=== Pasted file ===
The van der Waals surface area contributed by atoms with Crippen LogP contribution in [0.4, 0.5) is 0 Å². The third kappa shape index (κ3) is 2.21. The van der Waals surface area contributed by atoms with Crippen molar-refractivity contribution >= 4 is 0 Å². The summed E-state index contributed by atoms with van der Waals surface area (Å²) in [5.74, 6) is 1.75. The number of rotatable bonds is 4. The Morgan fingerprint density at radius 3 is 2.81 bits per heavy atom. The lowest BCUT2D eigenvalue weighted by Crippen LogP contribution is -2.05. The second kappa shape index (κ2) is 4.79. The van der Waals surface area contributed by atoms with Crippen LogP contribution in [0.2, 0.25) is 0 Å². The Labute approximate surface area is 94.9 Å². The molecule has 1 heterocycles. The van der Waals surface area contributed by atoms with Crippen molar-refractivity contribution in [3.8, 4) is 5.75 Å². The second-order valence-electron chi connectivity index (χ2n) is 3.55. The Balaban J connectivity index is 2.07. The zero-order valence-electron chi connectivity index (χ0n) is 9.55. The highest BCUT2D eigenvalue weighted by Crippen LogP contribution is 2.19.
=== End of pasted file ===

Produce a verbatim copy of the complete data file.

The van der Waals surface area contributed by atoms with Crippen LogP contribution in [0.4, 0.5) is 0 Å². The third kappa shape index (κ3) is 2.21. The van der Waals surface area contributed by atoms with Crippen molar-refractivity contribution >= 4 is 0 Å². The summed E-state index contributed by atoms with van der Waals surface area (Å²) in [5.74, 6) is 1.75. The number of rotatable bonds is 4. The Morgan fingerprint density at radius 3 is 2.81 bits per heavy atom. The lowest BCUT2D eigenvalue weighted by Crippen LogP contribution is -2.05. The second kappa shape index (κ2) is 4.79. The van der Waals surface area contributed by atoms with Crippen LogP contribution in [0.2, 0.25) is 0 Å². The Labute approximate surface area is 94.9 Å². The molecule has 1 heterocycles. The van der Waals surface area contributed by atoms with Crippen molar-refractivity contribution in [3.8, 4) is 5.75 Å². The second-order valence-electron chi connectivity index (χ2n) is 3.55. The Balaban J connectivity index is 2.07. The zero-order valence-electron chi connectivity index (χ0n) is 9.55. The highest BCUT2D eigenvalue weighted by Crippen LogP contribution is 2.19.